I love whenever anyone’s best tips for raising money-smart kids. However, Kiplinger’s Personal Finance Magazine holds a special place in my heart. I’ve been reading Kiplinger’s since I was a kid. My mother subscribed to it, and I was interested. She had explained compound interest to me a long time ago. In ancient times (around 1988), banks paid a real interest rate – about 7-8%, if my memory serves. I had some money saved from my paper route and first job at Papa Gino’s Pizzeria, so it seemed like a good idea to learn more about investing worked.
A lot of personal finance is now online (such as this site), but I’ve been a Kiplinger’s subscriber since college. You can get a couple of years of it for around $40, which is a great deal compared to the cover price of a whopping $6.99. I’m all for recognizing the value of financial advice, but that’s a lot of money for 72 ad-filled pages of often out-of-date information. It shows how challenging the print world is nowadays.
Today, I’d like to cover Kiplinger’s tips for raising money-smart kids, spread out over two issues last year. Specifically, I’m talking about Janet Bodnar, who runs the Money Smart Women column. Fortunately, the column covers some fathers with tips about raising money-smart kids. Personal finance should be something for the whole family. My family is a real-life example of it. It’s just that I have a crazy obsession.
Part 1: Kiplinger’s Tips for Raising Money Smart Kids
The article points out that high-net-worth women have jumped into estate planning due to COVID. These families with a lot of money want their kids to know how to handle it. We fit that profile too. However, I’m far from the stage of worrying about how my nine and 10-year-old boys will manage money years from now. I want to help them to build a foundation now rather than be disappointed later. Personal finance is what I know and what I’m passionate about, so I might pass that knowledge on.
The article continues that spending and saving are the two most important things to teach. I agree, especially for young kids. Older kids have more opportunities to focus on earning more and investing. However, schoolwork comes first, so making more has to be about “working smarter” rather than “working longer/harder.” At least investing can be very quick. An automatic investing plan can be set up in just a few minutes.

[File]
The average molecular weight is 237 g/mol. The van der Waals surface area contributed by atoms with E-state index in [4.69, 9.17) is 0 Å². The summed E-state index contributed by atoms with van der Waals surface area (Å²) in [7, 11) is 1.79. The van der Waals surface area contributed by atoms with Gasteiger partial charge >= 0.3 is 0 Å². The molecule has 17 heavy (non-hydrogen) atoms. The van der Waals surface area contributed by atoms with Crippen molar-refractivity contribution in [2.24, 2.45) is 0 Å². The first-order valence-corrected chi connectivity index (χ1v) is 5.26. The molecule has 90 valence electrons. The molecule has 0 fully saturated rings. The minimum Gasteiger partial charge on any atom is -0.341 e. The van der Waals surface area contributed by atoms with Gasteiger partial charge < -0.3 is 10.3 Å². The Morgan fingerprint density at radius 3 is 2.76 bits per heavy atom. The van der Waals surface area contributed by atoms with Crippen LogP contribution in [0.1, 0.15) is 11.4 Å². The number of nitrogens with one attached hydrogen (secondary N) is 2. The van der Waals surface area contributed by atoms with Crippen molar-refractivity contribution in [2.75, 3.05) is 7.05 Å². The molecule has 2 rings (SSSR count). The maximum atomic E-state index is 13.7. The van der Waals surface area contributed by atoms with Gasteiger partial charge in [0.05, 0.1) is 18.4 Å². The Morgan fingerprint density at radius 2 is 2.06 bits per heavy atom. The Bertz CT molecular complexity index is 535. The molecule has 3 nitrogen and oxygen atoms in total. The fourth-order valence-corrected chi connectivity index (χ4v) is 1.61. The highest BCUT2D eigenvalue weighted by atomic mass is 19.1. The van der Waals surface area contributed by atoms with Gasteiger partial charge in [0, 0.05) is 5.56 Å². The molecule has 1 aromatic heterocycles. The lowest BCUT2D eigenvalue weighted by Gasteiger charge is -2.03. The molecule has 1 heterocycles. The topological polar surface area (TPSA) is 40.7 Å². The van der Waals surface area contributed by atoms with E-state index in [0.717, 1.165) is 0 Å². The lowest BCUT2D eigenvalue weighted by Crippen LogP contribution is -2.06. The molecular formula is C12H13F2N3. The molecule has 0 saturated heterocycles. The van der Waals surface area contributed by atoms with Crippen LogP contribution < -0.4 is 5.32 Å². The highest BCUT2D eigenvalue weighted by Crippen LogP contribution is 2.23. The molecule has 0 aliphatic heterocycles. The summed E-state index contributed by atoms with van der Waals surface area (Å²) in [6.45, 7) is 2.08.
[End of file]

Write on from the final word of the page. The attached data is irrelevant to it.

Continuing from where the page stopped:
The next tip was to have younger kids use cash and let older kids use an ATM account attached to a bank – avoid credit cards. This tip is reasonable. Although, my kids have been authorized users on my Amazon card for a few years. They have yet to learn about it and wouldn’t know where or how to use it, but it will help them earn credit whenever needed.
The final tip was that young kids don’t need to know about family income. That’s obvious. Young children are still learning place value, and numbers like hundreds of thousands don’t make much sense.
Part 2: Kiplinger’s Tips for Raising Money Smart Kids
As a follow-up to that article, Bodnar shared some reader tips on raising money smart kids.
One reader shared a “parent matching” strategy. That’s where a parent will reward a child for saving with more money, similar to how a 401k match works at many companies. Another reader made it simple, “Live below your means.” Finally, one reader stressed the value of saving over earning because you pay taxes on money earned.
Some readers disagreed with the above tip about not giving kids credit cards. Like me, one reader wanted their children to establish excellent credit at a young age. Another reader required kids to pay it off in full every month. I love that last tip, as it builds a habit and establishes the importance of it before the kids are on their own in college.
Finally, Bodnar recommended two books for helping high school students with investing, The Motley Fool Investment Guide for Teens: 8 Steps to Having More Money Than Your Parents Ever Dreamed Of and How to Turn $100 into $1,000,000: Earn! Save! Invest!. For younger kids, I have my own opinion on the best book to teach kids about money.
Aside from books, I would add a podcast for teens, NPR’s Planet Money’s Summer School on investing.
I found all these reader tips (along with Bodnar’s book recommendation) better than the original article. Over both articles, there are plenty of good tips – definitely worth a few minutes of your time.
Origanlly published 1/24/2022
Brian MacFarland has reached more than 10 million people on his personal finance journey to financial independence. He’s been featured in the Washington Post, U.S. News and World Report, and Lifehacker.
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